Flemish manuscripts’ painters created some of the most stunning works of art of the Renaissance: with decorations all over, play of the light, and new tridimensional figures they transformed the illustrated page.
The wonderful works of art by Simon Marmion, Gerard David, Simon Bening,the Master of Prayer Books of around 1500, the Master of the Houghton Miniatures, the Master of Dresden Prayer Book, the Vienna Master of Mary of Burgundy, the Master of James IV of Scotland. Between about 1470 and 1560, Flemish manuscripts‘ painters created, on the pages of illuminated books, some of the most stunning works of art of the Renaissance.
Thomas Kren and Scot McKendrick, in the introduction of Illuminating the Renaissance: The Triumph of Flemish Manuscript Painting in Europe, say:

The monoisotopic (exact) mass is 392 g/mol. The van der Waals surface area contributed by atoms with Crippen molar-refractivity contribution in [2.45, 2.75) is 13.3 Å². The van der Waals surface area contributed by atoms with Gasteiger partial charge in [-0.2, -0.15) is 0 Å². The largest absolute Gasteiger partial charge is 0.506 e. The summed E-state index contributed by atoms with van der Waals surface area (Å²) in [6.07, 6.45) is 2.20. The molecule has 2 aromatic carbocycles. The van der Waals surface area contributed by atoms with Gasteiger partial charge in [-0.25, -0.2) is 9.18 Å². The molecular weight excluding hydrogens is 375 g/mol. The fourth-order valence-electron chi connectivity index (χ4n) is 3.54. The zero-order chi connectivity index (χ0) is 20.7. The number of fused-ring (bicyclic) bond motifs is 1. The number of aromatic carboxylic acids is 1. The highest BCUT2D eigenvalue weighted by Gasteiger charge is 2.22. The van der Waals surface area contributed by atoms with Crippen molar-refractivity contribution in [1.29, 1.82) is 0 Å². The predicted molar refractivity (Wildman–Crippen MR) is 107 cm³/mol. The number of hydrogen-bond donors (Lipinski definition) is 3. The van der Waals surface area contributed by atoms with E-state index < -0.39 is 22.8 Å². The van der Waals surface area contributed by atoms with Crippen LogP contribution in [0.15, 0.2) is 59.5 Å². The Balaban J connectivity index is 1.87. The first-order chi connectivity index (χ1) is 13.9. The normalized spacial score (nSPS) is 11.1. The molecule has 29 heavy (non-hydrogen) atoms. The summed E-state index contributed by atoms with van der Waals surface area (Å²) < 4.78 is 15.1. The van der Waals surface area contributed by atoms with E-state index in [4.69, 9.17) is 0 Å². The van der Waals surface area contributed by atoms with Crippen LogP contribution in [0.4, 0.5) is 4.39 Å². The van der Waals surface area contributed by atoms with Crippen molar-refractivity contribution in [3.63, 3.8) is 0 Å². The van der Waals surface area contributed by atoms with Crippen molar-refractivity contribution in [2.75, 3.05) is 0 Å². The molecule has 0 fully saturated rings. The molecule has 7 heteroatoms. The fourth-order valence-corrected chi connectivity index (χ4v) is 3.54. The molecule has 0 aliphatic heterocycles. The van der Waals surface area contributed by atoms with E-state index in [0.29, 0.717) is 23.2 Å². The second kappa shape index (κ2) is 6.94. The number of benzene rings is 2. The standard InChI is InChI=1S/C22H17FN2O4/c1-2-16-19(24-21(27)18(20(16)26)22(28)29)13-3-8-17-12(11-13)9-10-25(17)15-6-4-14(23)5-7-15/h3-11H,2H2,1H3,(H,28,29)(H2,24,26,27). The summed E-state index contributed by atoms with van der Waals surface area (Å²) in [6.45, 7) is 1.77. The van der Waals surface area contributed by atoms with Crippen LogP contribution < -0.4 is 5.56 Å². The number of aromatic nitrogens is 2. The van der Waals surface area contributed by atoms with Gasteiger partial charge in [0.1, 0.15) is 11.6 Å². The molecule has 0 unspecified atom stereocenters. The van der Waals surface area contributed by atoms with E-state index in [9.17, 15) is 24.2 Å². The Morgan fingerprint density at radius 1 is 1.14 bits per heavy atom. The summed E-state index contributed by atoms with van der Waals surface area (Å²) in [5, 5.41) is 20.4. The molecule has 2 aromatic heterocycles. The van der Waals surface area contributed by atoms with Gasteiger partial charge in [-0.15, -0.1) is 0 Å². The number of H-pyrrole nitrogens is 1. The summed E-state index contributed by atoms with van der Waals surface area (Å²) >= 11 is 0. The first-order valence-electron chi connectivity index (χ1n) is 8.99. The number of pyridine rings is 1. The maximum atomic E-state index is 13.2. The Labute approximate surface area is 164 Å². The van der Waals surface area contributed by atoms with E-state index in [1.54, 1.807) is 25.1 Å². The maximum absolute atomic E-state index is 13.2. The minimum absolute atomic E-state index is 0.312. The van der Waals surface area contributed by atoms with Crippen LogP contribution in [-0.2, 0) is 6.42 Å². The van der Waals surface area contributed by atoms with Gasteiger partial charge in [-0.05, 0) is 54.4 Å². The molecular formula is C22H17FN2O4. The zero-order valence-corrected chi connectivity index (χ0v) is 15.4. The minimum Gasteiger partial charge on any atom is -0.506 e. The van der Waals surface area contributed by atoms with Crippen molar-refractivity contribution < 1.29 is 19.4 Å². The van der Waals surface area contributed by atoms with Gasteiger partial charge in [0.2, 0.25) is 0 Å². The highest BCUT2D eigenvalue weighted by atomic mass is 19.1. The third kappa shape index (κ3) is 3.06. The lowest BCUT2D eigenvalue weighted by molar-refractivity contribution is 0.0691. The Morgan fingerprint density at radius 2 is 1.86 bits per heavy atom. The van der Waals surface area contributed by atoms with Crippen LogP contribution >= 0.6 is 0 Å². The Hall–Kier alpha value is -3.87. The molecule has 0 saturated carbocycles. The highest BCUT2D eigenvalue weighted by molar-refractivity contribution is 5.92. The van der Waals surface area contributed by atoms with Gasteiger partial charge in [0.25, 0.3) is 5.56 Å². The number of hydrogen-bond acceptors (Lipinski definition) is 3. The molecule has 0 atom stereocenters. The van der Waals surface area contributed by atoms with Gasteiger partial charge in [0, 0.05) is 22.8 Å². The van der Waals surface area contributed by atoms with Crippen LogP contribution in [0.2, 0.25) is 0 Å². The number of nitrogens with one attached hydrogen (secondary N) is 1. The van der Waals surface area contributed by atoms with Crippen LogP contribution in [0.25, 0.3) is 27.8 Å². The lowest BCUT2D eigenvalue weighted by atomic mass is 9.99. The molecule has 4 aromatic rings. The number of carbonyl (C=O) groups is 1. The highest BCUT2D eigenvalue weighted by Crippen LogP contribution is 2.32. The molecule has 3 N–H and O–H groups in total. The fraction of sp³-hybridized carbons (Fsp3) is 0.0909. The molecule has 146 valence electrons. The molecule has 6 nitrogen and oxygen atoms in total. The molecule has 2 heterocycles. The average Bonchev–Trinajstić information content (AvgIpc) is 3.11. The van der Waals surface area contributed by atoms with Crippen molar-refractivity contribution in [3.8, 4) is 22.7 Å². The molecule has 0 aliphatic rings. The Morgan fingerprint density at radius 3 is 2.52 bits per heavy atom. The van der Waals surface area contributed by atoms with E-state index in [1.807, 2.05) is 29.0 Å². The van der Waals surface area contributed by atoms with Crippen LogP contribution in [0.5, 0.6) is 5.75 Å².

During this period manuscript illuminators radically transformed the appearance of the illustrated page. First, they introduces into their miniatures the mastery of light, texture, and space that Jan van Eyck (1390- 1441) and Rogier van der Weyden (ca. 1400-1464) had achieved in their devotional images, altarpieces, and portraits painted in oil on panel. Indeed, the finest of the new generation of illuminators rivaled the painters in the expressiveness and subtely of their best miniatures. Second, the decorated border of the page, the area that surrounds a painted image or text, grew comparable in its richness to the miniature it framed. Superseding the two dimensional border concept of the past, the faming flora and fauna were more three-dimensional and closer to actual size. Flowers and insects cast their own painted shadows, teasing the eye with their apparent veracity.